How to Create a Plan for Total Financial Freedom
If you’ve read anything on this site, then you’re probably familiar with the backstory of how we started our race to financial freedom. But for those of you that are new to the site, here’s a brief recap. Very brief.
Husband comes home from work, says he’s “done.” Stay-at-home wife panics. Together, they look at current financial situation. Is there any way this family of 5 could possibly maintain their lifestyle without husband’s paycheck? Uh, no. Husband and wife both panic.
After a brief calm-down period in which my husband grudgingly continued his day job, we began to look in earnest about the reality of my husband leaving the workforce for good. Here is the process in which we laid out our plan for our 6-year race to financial independence.
Step 1. Identify any current streams of income (other than the day job)
We had only one current source of income: the rental of our primary residence in the US. This rental was not by choice. We became accidental landlords when we couldn’t find a buyer for our home in the US before we moved to Canada. We were, however, fortunate to find excellent renters, a retired military couple, a.k.a. a landlord’s dream. They were meticulous house keepers, avid gardeners and they paid the rent on time. Our annual income (rent less expenses) totaled approximately $20K or $1700 per month. The amount varied from month to month due to some maintenance issues, but overall, it remained consistent.
Step 2. Estimate financial needs in retirement
IMO, this is probably the most challenging step, yet the most crucial to get right. At the time we were devising this plan, we had 2 teenage boys and a tween girl, so we knew college costs were coming. And if you’ve ever seen teenage boys consume food, then you know it’s costly. We also knew we would be increasing our automobile insurance costs due to again, teenage boys. Let me pause here to say that, at the time, we had no idea how much the insurance was going to increase. During the boys’ first year of driving, they each had an at-fault accident. We were so blessed that no one was injured in either wreck. Scratch that. I’m pretty sure that I damaged my vocal cords when I saw the insurance adjustment. Our automobile insurance went up to $6K per year. Yikes!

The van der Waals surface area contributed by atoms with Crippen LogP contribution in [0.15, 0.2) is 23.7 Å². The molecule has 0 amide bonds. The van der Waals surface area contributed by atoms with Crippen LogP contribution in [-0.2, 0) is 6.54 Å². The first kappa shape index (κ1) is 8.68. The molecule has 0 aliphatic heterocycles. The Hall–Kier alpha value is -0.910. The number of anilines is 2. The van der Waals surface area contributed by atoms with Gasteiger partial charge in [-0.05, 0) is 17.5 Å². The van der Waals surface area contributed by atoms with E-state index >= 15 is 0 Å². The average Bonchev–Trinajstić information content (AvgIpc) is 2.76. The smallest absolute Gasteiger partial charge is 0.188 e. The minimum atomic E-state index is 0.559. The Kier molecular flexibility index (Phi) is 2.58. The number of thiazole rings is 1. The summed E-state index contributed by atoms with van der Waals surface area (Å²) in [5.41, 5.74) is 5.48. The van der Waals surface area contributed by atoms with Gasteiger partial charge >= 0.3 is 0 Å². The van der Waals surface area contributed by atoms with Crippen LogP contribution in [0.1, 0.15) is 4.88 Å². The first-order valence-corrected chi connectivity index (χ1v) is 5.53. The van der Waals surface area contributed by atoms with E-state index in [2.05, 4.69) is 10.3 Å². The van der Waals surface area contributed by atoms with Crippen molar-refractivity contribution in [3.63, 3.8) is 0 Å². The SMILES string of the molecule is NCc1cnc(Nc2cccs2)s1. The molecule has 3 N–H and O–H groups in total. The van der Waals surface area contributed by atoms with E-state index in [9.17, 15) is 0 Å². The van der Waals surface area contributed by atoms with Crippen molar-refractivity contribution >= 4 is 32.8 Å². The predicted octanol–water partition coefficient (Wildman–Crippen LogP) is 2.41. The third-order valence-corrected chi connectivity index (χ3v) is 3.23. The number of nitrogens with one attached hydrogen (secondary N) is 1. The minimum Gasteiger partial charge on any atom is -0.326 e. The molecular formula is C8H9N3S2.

When all was said and done, we estimated that we would need approximately $100K per year in retirement. For details on the exact budget, see The Details of Our Retirement Budget. This amount would allow us to pay taxes, tithe, pay for college tuition and still maintain our current lifestyle. And it was a nice round 6-figure number.
Step 3. Identify any future streams of income
Since the goal was to retire early, any future payments from US Social Security (or Canada’s Pension Plan) were off the table. Ditto for any retirement assets, as we couldn’t touch those without penalty until we turned 59 ½.
We were fortunate to have a defined benefit pension plan from one of my husband’s previous employers. As I reviewed the benefits, it looked like we would be getting $48K per year or $4K per month beginning in June 2020. High fives all around! But on second thought, I decided to call the plan to discuss the benefits. It turns out that the $48K per year, was based on a single life annuity beginning in the summer of 2030! Bummer!
The actual amount of monthly payments varied from $2K to $4K depending on the options selected: single life, joint life with choice of percentage survivor annuity and joint life annuity with 10-year period certain. The payments also depended on the year we started taking benefits. The earliest we could begin was the summer of 2020, with payments increasing until we were fully vested in the summer of 2030.
Step 3. Determine a time frame to increase income streams and meet financial needs
For us, this was the easy step. Since my husband wanted to retire sooner rather than later, waiting until 2030 to reach the full vesting of the defined benefit pension plan was off the table. We decided to base our date on the earliest date we could be begin receiving pension payments: selecting the joint life with 100% survivor annuity option would pay $2K per month beginning in the summer of 2020.
The pension payment, plus the amount from rental income would total approximately $44K per year. Not a bad start since we’d be almost halfway to our goal of $100K per year.
So, we determined with hard work, determination and a bit of luck in the market that we could be completely financially independent by the summer of 2020. At the time, that was 6 years away and would give us the opportunity to strategically increase our monthly income streams to sufficiently meet our needs. That date also coincides with the year our youngest child graduates from high school and our oldest child graduates from college. We would be able to move back to the US, without relocating a kid before they finished high school.
Step 4. Periodically review the plan and make necessary adjustments
We’re now 3 years into the plan with 3 more years to go. So far, we’re on track, although there have been some modifications along the way. For example, we sold the rental property in the US because the timing was right and we wanted to start investing in dividend stocks. See my post on Running with the Dogs (of the Dow.) In an upcoming post, I’ll write about how we came to the decision to sell the property, despite being cash flow positive every month.
This post was intended to be an overall look at how we established our plan and what we’re doing to implement it. I’m looking forward to posting more precise details and providing updates as we get closer to the finish line. I hope you’ll join me on this race and maybe, pick up some knowledge and provide me with some advice along the way.